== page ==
· to intensify the clarification process called for in paragraph 22 of the Doha Declaration, covering the elements listed in that paragraph as well as other elements raised by Members, including the elements identified in WT/MIN(03)/W/4 (the text of India and others);
· to convene the Working Group in Special Session to elaborate procedural and substantive modalities on the basis of paragraphs 20, 21 and 22 of the Doha Declaration, and other elements raised by Members.
We reiterate that the special development, trade and financial needs of developing and least-developed countries should be taken into account as an integral part of any framework, which should enable Members to undertake obligations and commitments commensurate with their individual needs and circumstances. Consideration should be given to the relationship of the negotiations to the Single Undertaking;
· modalities that will allow negotiations on a multilateral investment framework to start shall be adopted by the General Council no later than [date].”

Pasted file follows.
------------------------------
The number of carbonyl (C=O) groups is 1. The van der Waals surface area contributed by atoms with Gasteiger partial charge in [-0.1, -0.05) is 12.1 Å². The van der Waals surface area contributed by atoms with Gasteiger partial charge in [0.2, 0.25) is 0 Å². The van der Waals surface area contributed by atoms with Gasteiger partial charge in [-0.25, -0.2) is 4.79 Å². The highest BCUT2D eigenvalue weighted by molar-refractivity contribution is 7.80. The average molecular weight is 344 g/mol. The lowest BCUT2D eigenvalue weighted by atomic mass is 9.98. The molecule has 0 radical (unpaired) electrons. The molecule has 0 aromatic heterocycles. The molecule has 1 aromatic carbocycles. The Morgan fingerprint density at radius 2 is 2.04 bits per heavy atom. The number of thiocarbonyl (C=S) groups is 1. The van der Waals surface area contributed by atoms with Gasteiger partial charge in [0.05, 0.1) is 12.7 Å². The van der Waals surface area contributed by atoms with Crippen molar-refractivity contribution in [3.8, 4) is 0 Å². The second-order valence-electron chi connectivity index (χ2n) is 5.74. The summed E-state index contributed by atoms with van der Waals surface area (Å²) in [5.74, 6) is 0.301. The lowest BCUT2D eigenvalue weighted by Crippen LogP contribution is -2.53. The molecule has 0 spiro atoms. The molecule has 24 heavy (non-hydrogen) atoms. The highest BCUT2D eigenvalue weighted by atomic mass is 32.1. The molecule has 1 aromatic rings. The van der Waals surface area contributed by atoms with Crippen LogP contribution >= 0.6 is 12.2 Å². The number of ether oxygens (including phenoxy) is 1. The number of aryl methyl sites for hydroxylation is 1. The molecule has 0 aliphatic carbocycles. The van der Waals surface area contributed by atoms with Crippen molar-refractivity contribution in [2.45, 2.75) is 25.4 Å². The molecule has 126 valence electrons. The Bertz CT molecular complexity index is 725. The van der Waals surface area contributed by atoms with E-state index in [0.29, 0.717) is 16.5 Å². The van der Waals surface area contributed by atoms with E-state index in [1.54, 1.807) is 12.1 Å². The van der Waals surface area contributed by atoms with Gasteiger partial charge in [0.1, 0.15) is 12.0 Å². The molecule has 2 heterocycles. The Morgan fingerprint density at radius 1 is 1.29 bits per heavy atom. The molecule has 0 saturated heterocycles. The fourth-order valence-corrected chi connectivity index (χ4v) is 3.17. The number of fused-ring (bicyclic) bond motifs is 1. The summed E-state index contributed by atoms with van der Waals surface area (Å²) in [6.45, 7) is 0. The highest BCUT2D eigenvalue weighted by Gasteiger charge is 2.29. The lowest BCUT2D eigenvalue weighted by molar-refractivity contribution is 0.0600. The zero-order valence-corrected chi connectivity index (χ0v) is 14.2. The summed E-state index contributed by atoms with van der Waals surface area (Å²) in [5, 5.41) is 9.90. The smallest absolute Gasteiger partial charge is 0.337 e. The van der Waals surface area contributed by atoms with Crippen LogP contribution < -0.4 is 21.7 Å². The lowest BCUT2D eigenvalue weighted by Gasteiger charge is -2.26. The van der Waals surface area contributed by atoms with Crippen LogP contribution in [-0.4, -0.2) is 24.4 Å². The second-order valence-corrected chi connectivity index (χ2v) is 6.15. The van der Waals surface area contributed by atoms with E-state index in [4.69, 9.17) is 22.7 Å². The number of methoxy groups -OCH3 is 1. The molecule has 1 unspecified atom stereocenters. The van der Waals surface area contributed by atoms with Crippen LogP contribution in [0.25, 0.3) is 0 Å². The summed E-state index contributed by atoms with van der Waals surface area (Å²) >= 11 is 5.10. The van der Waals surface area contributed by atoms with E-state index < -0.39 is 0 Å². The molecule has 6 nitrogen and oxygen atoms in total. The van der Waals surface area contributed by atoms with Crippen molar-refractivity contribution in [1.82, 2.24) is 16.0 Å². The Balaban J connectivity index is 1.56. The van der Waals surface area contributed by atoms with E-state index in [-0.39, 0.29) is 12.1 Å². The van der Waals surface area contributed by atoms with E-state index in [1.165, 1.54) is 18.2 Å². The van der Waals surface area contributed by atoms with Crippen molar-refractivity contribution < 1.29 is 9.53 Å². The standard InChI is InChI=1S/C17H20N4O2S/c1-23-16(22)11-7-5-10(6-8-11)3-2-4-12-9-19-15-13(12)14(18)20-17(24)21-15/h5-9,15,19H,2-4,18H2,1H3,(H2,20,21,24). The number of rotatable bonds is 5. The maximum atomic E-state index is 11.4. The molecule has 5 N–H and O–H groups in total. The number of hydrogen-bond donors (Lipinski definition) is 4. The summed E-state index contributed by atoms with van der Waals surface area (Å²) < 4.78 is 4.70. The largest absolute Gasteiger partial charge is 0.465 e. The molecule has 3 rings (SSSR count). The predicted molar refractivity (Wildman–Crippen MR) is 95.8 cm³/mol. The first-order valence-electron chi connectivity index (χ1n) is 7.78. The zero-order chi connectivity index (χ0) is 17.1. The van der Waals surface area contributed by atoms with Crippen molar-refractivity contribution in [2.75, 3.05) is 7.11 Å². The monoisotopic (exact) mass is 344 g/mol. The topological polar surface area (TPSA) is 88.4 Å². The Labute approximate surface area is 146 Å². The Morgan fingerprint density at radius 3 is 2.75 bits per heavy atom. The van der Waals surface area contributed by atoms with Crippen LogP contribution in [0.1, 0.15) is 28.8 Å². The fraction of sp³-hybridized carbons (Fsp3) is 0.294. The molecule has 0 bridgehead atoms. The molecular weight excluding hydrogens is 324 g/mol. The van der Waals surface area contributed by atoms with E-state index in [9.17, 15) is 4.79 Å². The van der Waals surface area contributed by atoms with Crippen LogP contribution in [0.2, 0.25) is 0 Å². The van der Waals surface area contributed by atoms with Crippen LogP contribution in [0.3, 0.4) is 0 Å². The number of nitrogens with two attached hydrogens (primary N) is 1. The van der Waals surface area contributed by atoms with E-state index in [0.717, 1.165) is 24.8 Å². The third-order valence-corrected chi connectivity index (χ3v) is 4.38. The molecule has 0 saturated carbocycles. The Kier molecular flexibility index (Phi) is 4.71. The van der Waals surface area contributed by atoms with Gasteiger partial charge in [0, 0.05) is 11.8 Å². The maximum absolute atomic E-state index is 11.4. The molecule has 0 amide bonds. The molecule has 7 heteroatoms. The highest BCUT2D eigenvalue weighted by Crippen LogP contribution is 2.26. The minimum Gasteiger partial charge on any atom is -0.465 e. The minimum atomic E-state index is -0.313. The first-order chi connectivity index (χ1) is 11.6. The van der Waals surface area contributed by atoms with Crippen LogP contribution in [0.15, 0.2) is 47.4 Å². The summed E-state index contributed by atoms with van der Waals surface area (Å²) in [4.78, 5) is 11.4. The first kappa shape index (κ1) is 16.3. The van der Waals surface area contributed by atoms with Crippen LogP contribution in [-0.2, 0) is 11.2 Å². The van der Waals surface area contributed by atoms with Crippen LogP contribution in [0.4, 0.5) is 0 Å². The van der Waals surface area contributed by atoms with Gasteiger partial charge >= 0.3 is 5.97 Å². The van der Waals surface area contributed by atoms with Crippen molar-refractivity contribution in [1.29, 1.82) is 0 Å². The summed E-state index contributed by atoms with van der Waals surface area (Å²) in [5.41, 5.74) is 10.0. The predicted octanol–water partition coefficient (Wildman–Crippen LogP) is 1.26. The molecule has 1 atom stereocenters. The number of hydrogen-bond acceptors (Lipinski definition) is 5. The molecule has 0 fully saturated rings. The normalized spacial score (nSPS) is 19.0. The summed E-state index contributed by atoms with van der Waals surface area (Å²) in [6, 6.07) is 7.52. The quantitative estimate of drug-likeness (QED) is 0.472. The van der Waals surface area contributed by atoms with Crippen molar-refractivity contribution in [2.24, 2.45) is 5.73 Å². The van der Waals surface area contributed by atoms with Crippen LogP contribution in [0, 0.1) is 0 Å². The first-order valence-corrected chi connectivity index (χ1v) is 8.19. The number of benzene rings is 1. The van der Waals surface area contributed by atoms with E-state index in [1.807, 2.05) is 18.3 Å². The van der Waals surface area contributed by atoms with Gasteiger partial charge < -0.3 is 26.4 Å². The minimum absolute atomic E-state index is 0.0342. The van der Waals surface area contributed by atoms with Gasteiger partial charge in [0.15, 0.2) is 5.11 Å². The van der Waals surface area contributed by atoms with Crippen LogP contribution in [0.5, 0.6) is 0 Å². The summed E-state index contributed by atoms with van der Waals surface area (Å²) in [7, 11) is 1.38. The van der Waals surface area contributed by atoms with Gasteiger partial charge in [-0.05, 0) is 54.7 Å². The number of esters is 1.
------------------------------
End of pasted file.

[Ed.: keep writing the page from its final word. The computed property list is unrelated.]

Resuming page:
A footnote makes clear that the date for adoption of modalities by the General Council (no specific consensus is provided), “will coincide with the date for agreeing on modalities on agriculture and NAMA.”
It thus links the agreement on modalities to progress in agriculture and NAMA. This will either result in splitting the G-21 (since India and others are opposed to any negotiations) or enable Brazil and others to get something in agriculture, and then pressure India and others. The same is true of competition also.
This in effect will create, what was predicted when Perez del Castillo issued his draft text here, namely, that the G-21 alliance while likely to create deadlock on agriculture at Cancun (as happened in Montreal), would set the stage for t he alliance to be split and collapse (as happened in Geneva Montreal mid-term review meeting of 1989), unless Brazil and others are willing to show some solidarity with others on the procedures and on Singapore issues.
This has not happened, and some of the remarks of the ministers from that region at Cancun even suggest that once their interests are accommodated on agriculture, they will compromise on other issues. – SUNS5418